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Mendoza v. Donald

United States District Court, N.D. Georgia, Atlanta Division

April 28, 2017

ALFREDO MENDOZA, Plaintiff,
v.
JAMES E. DONALD, Chairman, Ga State Parole & Pardons, ALBERT R. MURRAY, Vice Chairman, L. GALE BUCKNER, Member, ROBERT E. KELLER, Member, TERRY E. BERNARD, Member, Defendants.

          OPINION AND ORDER

          WILLIAM S. DUFFEY, JR. UNITED STATES DISTRICT JUDGE.

         This matter is before the Court on Magistrate Judge John K. Larkins, III's Final Report and Recommendation [4] (“R&R”), recommending that this action be dismissed. Also before the Court are Plaintiff Alfredo Mendoza's (“Plaintiff”) Objections [6], [7] to the R&R, Plaintiff's Motion to Appoint Counsel [10], and Plaintiff's Motion for Judicial Action [11].

         I. BACKGROUND

         On February 28, 2011, Plaintiff Alfredo Mendoza (“Plaintiff”) was convicted of possessing methamphetamine, and sentenced to fifteen years in prison. ([1] at 10-11). The Georgia Parole Guidelines System (the “Guidelines”) recommended that Plaintiff be granted parole after serving five years of his sentence. ([1] at 11). The Georgia Board of Pardons and Paroles (the “Parole Board”) determined, however, that Plaintiff should not be granted parole until he serves approximately ten years of his sentence. ([1] at 11). The Parole Board found that “the circumstances of [Plaintiff's] crime call[] for more time in prison than recommended by the guidelines system.” ([1] at 11).

         On May 3, 2016, Plaintiff filed his Complaint [1], asserting a Fourteenth Amendment Due Process claim under 42 U.S.C. § 1983. Plaintiff argues that the Parole Board's departure from the Guidelines violated his Fourteenth Amendment “property interest” in the “meaningful use” of the Guidelines. ([1] at 7). On May 18, 2016, the Magistrate Judge screened Plaintiff's Complaint and issued his R&R, recommending that this action be dismissed because Plaintiff lacks a constitutionally protected interest in parole under the Guidelines.[1] On June 20, 2016, Plaintiff filed his Objections to the R&R, generally disputing the Magistrate Judge's conclusion.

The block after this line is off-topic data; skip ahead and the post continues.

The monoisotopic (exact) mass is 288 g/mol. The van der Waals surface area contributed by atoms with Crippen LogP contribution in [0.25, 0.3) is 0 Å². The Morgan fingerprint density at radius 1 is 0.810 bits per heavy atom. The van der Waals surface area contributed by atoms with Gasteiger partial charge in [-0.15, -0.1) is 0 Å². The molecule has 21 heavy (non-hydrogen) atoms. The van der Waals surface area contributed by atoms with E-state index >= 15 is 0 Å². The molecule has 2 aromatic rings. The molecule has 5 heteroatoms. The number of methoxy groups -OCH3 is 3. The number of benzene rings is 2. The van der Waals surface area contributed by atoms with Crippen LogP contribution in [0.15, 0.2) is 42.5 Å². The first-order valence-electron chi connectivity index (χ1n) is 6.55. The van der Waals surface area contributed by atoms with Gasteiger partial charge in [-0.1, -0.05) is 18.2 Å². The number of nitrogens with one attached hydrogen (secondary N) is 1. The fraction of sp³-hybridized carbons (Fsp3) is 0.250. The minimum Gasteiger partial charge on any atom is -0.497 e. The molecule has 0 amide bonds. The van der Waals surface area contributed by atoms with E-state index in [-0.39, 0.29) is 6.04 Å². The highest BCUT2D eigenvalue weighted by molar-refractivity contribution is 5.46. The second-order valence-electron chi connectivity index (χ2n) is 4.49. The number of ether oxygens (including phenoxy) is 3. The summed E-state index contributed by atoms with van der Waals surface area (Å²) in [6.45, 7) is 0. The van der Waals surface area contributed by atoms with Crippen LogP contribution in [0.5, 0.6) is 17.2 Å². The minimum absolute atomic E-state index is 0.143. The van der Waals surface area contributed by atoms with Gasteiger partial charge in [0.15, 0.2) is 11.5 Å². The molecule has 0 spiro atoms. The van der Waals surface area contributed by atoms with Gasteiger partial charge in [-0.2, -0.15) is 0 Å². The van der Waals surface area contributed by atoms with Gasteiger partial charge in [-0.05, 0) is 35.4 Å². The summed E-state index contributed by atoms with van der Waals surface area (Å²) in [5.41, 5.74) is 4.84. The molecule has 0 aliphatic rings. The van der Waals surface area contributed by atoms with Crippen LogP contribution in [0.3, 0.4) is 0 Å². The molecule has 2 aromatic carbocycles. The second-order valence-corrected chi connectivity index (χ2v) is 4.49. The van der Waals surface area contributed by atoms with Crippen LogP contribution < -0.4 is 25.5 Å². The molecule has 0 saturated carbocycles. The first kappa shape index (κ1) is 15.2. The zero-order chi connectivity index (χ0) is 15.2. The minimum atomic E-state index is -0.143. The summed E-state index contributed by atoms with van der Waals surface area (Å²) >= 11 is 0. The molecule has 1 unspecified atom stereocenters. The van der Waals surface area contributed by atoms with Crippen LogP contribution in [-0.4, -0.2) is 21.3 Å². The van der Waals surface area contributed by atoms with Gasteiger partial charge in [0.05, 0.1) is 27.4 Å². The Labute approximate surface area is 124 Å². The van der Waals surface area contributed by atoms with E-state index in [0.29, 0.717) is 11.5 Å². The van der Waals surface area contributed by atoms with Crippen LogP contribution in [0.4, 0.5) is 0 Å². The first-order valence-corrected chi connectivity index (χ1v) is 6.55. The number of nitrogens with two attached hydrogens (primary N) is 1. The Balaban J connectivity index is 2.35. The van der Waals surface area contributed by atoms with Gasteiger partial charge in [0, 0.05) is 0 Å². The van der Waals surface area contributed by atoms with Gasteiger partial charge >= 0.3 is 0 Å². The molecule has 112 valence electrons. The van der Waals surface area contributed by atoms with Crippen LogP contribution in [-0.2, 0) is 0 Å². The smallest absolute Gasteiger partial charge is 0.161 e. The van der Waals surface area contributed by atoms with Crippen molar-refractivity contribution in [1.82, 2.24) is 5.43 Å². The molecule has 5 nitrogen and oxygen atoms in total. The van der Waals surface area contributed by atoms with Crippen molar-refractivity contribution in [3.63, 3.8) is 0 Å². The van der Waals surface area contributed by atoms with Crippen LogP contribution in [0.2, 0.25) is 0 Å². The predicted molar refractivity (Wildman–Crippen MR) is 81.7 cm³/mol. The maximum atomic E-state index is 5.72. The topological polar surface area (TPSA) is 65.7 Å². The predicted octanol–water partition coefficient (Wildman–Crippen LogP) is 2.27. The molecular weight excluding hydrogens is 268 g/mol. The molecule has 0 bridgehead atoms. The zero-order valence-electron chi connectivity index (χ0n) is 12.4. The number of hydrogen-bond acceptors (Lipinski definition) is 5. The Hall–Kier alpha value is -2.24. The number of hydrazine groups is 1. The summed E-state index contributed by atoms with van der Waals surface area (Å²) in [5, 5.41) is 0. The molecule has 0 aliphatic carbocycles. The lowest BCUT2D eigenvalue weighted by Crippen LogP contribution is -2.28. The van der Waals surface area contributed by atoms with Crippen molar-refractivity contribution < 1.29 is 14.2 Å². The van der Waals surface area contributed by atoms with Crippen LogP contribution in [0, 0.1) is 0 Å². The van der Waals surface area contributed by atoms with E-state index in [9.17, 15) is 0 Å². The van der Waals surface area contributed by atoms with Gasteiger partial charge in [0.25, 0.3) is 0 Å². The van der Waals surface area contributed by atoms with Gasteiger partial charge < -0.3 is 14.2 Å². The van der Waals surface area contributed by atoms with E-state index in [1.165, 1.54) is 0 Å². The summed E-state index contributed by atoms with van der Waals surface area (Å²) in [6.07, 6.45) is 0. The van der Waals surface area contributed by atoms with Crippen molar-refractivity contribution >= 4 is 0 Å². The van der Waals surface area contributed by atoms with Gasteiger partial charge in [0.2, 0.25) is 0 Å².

II. DISCUSSION

         A. Legal Standard

         After conducting a careful and complete review of the findings and recommendations, a district judge may accept, reject, or modify a magistrate judge's report and recommendation. 28 U.S.C. § 636(b)(1); Williams v. Wainwright, 681 F.2d 732, 732 (11th Cir. 1982) (per curiam). A district judge “shall make a de novo determination of those portions of the report or specified proposed findings or recommendations to which objection is made.” 28 U.S.C. § 636(b)(1). Where no party has objected to the report and recommendation, the Court conducts only a plain error review of the record. United States v. Slay, 714 F.2d 1093, 1095 (11th Cir. 1983) (per curiam). In view of Plaintiff's Objections, the Court conducts a de novo review of the record.

         B. Analysis

         Georgia law provides that “[t]he guidelines system shall be used in determining parole actions on all inmates, except those serving life sentences, who will become statutorily eligible for parole consideration.” O.C.G.A. § 42-9-40(a). “[W]hile the legislature has required the Board to adopt a guideline system to be used as a framework for making more consistent parole decisions, it also preserved the Board's authority to use its discretion in making final parole decisions.

         The statute and regulations, therefore, do not mandate that release be granted if the Guidelines criteria is met.” Sultenfuss v. Snow, 35 F.3d 1494, 1502 (11th Cir. 1994). “Instead, the system contains a statutory presumption against parole and an explicit reservation of authority to depart from the grid recommendation, negating any reasonable claim of an entitlement to parole.” Id.[2] The Eleventh Circuit has held that, in light of these features of the Guidelines, “Georgia's parole system does not create a liberty interest in parole protected by the Due Process Clause.” Id. at 1503; see also Huggins v. Isenbarger, 798 F.2d 203, 205 (7th Cir. 1986) (“[T]he definition of a liberty interest in parole or other early release is the same as the definition of a property interest.”). In view of this authority, and the reasoning in it, the Court finds that the Parole Board's departure from the Guidelines' recommendation did not violate Plaintiff's Fourteenth Amendment due process rights. Plaintiff's Complaint is required to be dismissed.[3]

         III. CONCLUSION

         For the foregoing reasons, IT IS HEREBY ORDERED that Magistrate Judge John K. Larkins, III's Final Report ...


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